Sunday, June 26, 2016

Lies, damned lies and bad statistics: analysis of the EU referendum result has been mostly terrible

I'm still recovering from the shock of Thursday's EU referendum vote, and am becoming increasingly irritated at the level of the debate since the result was known on Friday - some of the statistical (let alone political) analysis of the result has been abysmal, betraying individual prejudices very nicely indeed. Before I launch into mine, I admit straight off that this post comes from my perspective as someone strongly in favour of remain, and needs to be read with that in mind.

This post is also not about the standard of debate during the campaign. Lots has been written about that, and Full Fact have done an excellent job in debunking the myths, including those in the picture above.

I'm going to take some of the things I've seen and heard since the referendum and give my perspective on each one, explaining why it's at best misleading and at worst downright nonsense, from a statistical perspective. I'll try to keep to that, but personal opinion will inevitably crop up.

1. "We must accept the (overwhelming) view of the British people"

I've heard this bandied about by politicians more than once since Friday and it's becoming increasingly irritating. In fact 51.9 % of people voted for the UK to leave the EU. In no way is that "overwhelming". Yes, it's the result of the referendum and politicians have to abide by it, but talk of acceptance is to deny the existence of the 16 million people who voted for the UK to remain. Our voices need to be heard too.

2. "But only 37.4% of people voted leave so the result can't be valid"

Irritating though it is that almost 13 million people didn't vote in the election, the result is the result. You could equally argue that only 34.7% of people voted remain. The fact is that you can't say anything about the opinions of the people that didn't vote. We simply don't know what their preference is. No vote, no say.

3. "Scotland voted to remain in the EU"

Nicola Sturgeon has been saying this a lot. I don't blame her (much). It suits her narrative and the aim of her party, which is of course to gain independence for Scotland. However, the vote was not on whether or not Scotland should remain in the EU, it was on whether the UK should remain in the EU. Sixty-two percent of people in Scotland voted for the UK to remain within the EU, with Scotland as a part of that larger entity. This is a subtle but important distinction. If Scotland is to become part of the EU as an independent country, a fair few things need to happen, one of which is that a second Scottish referendum votes in favour of leaving the UK. You could argue that this time the SNP would get what they want out of this, but there is still a significant proportion of people in Scotland who want to stay in the UK, and also (judging by the results of the referendum) a significant proportion who want the UK to leave the EU. Throw all this into the mix and nothing is certain.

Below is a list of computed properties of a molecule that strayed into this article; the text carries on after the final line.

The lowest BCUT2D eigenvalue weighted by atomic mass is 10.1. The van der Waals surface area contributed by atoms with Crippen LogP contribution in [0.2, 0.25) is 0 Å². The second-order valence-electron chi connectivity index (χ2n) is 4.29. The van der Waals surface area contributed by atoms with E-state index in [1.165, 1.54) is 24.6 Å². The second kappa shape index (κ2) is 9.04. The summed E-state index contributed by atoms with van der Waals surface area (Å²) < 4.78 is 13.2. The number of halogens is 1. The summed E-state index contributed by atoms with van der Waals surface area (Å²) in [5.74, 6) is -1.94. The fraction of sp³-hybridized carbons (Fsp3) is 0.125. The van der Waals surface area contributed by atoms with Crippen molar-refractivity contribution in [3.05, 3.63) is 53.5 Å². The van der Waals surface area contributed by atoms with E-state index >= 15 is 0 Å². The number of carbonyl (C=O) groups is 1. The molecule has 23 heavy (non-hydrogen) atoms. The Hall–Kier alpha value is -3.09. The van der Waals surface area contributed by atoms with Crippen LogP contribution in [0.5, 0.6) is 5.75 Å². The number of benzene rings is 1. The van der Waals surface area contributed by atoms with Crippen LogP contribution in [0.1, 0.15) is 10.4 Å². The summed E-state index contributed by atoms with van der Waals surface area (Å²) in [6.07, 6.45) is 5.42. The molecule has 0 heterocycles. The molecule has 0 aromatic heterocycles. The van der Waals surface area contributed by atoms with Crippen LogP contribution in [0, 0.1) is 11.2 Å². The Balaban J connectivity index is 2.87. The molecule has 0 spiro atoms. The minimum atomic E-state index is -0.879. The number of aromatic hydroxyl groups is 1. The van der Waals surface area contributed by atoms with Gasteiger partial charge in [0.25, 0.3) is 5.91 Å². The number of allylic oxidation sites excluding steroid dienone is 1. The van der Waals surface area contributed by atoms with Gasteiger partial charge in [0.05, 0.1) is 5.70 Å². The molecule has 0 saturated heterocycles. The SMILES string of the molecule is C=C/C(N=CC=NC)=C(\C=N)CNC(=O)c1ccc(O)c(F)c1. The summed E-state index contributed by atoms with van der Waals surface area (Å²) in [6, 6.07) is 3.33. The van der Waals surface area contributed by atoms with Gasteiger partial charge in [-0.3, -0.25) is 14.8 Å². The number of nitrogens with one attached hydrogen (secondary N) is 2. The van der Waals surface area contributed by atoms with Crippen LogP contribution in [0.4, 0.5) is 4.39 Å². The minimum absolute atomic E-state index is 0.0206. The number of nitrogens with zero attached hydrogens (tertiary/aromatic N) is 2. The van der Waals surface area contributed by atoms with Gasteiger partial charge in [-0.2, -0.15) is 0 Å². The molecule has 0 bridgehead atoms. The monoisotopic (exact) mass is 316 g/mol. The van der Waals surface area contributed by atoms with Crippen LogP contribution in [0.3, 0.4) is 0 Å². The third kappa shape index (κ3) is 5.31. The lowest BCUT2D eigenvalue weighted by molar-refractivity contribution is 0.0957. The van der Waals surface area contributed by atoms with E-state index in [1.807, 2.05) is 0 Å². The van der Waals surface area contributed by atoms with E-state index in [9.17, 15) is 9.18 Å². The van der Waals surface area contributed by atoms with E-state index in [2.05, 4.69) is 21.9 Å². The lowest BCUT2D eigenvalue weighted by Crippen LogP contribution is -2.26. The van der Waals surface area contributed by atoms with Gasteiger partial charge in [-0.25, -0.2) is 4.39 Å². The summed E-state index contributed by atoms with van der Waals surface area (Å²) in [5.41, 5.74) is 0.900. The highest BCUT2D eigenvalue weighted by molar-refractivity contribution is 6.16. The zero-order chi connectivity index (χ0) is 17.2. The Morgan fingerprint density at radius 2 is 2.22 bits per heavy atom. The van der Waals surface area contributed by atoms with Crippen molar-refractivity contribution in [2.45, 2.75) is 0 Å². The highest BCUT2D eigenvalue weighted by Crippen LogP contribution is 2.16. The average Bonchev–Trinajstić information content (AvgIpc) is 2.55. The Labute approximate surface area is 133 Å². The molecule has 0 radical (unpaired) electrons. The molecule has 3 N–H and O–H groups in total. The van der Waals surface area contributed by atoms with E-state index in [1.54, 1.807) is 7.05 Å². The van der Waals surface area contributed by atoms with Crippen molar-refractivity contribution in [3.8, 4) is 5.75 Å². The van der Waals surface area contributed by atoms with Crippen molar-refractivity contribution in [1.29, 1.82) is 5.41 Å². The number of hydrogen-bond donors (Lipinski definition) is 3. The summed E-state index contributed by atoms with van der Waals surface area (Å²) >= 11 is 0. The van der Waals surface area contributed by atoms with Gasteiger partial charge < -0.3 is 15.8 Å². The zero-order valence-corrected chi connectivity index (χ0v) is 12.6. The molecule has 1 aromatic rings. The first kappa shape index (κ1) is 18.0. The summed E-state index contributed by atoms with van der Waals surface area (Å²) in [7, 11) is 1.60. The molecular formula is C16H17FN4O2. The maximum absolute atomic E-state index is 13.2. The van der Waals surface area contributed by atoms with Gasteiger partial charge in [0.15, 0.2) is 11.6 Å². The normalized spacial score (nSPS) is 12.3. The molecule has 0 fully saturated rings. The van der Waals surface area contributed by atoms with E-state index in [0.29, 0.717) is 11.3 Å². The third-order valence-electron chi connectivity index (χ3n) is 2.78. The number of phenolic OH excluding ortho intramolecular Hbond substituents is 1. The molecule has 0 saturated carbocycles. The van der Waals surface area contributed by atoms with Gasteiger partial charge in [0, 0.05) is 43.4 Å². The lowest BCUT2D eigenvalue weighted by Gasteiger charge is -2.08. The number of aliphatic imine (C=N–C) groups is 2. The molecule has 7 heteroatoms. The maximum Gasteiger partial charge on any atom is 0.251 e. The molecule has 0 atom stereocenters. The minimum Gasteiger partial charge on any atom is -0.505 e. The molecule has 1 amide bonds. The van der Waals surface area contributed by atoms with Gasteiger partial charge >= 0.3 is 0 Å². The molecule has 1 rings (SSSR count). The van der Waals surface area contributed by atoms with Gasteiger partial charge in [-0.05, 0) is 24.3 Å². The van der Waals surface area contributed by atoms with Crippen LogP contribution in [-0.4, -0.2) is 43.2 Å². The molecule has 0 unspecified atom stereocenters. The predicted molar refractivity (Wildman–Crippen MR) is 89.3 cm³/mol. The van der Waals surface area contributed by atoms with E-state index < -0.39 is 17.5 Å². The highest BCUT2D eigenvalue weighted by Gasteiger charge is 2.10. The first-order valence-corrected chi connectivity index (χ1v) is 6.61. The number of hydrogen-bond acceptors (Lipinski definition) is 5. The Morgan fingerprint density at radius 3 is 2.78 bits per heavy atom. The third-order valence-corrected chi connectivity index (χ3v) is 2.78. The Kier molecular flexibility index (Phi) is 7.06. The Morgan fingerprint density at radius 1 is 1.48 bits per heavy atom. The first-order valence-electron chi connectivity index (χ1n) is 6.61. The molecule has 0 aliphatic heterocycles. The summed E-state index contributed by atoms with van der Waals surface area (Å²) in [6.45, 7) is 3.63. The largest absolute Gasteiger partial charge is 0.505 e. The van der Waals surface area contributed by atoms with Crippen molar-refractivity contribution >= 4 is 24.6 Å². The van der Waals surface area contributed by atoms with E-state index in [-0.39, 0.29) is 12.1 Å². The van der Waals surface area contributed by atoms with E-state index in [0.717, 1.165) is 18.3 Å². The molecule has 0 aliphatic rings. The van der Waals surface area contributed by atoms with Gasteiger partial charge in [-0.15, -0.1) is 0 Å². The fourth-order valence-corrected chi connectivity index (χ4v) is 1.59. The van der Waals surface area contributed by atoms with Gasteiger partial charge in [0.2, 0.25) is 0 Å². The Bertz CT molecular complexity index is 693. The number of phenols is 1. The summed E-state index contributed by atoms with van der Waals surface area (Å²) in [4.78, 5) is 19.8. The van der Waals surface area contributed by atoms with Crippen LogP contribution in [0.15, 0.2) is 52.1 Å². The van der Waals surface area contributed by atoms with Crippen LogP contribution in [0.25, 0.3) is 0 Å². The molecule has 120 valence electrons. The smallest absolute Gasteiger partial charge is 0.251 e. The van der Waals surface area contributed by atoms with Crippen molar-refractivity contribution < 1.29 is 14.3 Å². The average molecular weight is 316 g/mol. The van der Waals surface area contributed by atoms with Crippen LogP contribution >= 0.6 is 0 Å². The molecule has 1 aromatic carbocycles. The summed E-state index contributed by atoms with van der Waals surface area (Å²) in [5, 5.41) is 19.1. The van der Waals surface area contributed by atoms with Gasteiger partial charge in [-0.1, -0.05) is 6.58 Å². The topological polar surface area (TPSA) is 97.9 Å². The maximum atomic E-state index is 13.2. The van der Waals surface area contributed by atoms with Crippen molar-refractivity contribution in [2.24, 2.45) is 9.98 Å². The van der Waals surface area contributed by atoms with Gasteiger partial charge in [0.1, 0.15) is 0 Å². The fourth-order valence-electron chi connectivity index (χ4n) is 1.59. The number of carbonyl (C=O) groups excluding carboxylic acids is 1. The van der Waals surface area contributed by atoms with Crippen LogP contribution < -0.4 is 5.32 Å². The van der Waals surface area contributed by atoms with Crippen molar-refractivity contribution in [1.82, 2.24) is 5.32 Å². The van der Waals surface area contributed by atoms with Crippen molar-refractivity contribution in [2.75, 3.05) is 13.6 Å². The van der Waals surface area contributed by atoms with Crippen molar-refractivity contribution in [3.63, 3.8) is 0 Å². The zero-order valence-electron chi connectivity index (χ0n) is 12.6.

By the way, Sturgeon is not the only person to make this mistake and talk of areas voting to leave or remain in the EU. I think she does it knowingly, others are not so bright.

4. "London should declare independence from the rest of England and stay in the EU"

Firstly the vote was a national vote, about what the UK as a whole should do, so it certainly doesn't follow that because 59.9% of Londoners voted for the UK to remain that 59.9% of them would vote for London to become an independent city state. Secondly, there were plenty of people in London who voted leave, over 1.5 million of them in fact. Thirdly, London itself was split - 5 boroughs voted a majority leave. There's clearly more going on than meets the eye. I'll save my views on Little London triumphalism for another day.

5. "Old people have screwed over the young/Cosmopolitan lefties are out of touch with everyone else"

When you go into the polling booth the only information you give is what is on the voting slip. In this case that was a simple leave/remain choice. You don't provide any demographic data, or anything about your job, voting intentions or anything else. All of the stories about how different age groups etc voted are either based on polls or, as in these Guardian charts, on characteristics of areas rather than of individuals. There are dangers with both of these analysis methods, and it's just not conceivable that all 16 million remainers are lefty urbanites, any more than all 17 million leavers are crabby old thickos. At best some of this analysis is misguided, at worst it's downright offensive.

6. "Places that voted leave have no right to ask for their funding to be protected."

a. Places didn't vote to leave or to remain - as I've said a couple of times earlier in this post this was a national vote, with the areas being used as a convenient way to count up the votes. Another option might have been to send all the boxes up to Manchester town hall and count them there. Frankly we might have heard less place-based nonsense if they had been.